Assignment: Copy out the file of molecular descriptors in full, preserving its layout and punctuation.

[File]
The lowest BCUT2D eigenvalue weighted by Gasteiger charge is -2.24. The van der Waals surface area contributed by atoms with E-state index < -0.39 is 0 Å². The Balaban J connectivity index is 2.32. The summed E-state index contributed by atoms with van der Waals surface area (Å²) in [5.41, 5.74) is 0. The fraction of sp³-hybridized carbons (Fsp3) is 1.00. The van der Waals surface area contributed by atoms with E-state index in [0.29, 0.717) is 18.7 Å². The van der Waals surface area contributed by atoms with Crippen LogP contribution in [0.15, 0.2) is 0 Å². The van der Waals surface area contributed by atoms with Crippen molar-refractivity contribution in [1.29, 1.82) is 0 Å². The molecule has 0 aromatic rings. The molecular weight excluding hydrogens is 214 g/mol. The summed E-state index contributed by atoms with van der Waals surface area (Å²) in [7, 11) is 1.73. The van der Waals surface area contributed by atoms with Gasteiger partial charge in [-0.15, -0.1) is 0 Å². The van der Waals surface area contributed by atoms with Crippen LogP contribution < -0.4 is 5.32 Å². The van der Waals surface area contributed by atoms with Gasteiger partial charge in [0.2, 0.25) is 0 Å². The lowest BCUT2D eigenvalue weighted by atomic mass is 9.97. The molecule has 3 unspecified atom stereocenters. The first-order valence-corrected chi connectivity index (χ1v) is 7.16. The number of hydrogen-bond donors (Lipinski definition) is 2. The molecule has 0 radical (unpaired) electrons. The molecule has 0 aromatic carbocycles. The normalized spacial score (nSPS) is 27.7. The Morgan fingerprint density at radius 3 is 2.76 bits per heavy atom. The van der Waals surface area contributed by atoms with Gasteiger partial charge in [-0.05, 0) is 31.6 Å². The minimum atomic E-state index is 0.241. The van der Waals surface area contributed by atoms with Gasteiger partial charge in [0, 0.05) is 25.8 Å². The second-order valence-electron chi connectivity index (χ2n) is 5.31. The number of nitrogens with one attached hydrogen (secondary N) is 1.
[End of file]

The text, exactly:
The lowest BCUT2D eigenvalue weighted by Gasteiger charge is -2.24. The van der Waals surface area contributed by atoms with E-state index < -0.39 is 0 Å². The Balaban J connectivity index is 2.32. The summed E-state index contributed by atoms with van der Waals surface area (Å²) in [5.41, 5.74) is 0. The fraction of sp³-hybridized carbons (Fsp3) is 1.00. The van der Waals surface area contributed by atoms with E-state index in [0.29, 0.717) is 18.7 Å². The van der Waals surface area contributed by atoms with Crippen LogP contribution in [0.15, 0.2) is 0 Å². The van der Waals surface area contributed by atoms with Crippen molar-refractivity contribution in [1.29, 1.82) is 0 Å². The molecule has 0 aromatic rings. The molecular weight excluding hydrogens is 214 g/mol. The summed E-state index contributed by atoms with van der Waals surface area (Å²) in [7, 11) is 1.73. The van der Waals surface area contributed by atoms with Gasteiger partial charge in [-0.15, -0.1) is 0 Å². The van der Waals surface area contributed by atoms with Crippen LogP contribution < -0.4 is 5.32 Å². The van der Waals surface area contributed by atoms with Gasteiger partial charge in [0.2, 0.25) is 0 Å². The lowest BCUT2D eigenvalue weighted by atomic mass is 9.97. The molecule has 3 unspecified atom stereocenters. The first-order valence-corrected chi connectivity index (χ1v) is 7.16. The number of hydrogen-bond donors (Lipinski definition) is 2. The molecule has 0 radical (unpaired) electrons. The molecule has 0 aromatic carbocycles. The normalized spacial score (nSPS) is 27.7. The Morgan fingerprint density at radius 3 is 2.76 bits per heavy atom. The van der Waals surface area contributed by atoms with Gasteiger partial charge in [-0.05, 0) is 31.6 Å². The minimum atomic E-state index is 0.241. The van der Waals surface area contributed by atoms with Gasteiger partial charge in [0, 0.05) is 25.8 Å². The second-order valence-electron chi connectivity index (χ2n) is 5.31. The number of nitrogens with one attached hydrogen (secondary N) is 1.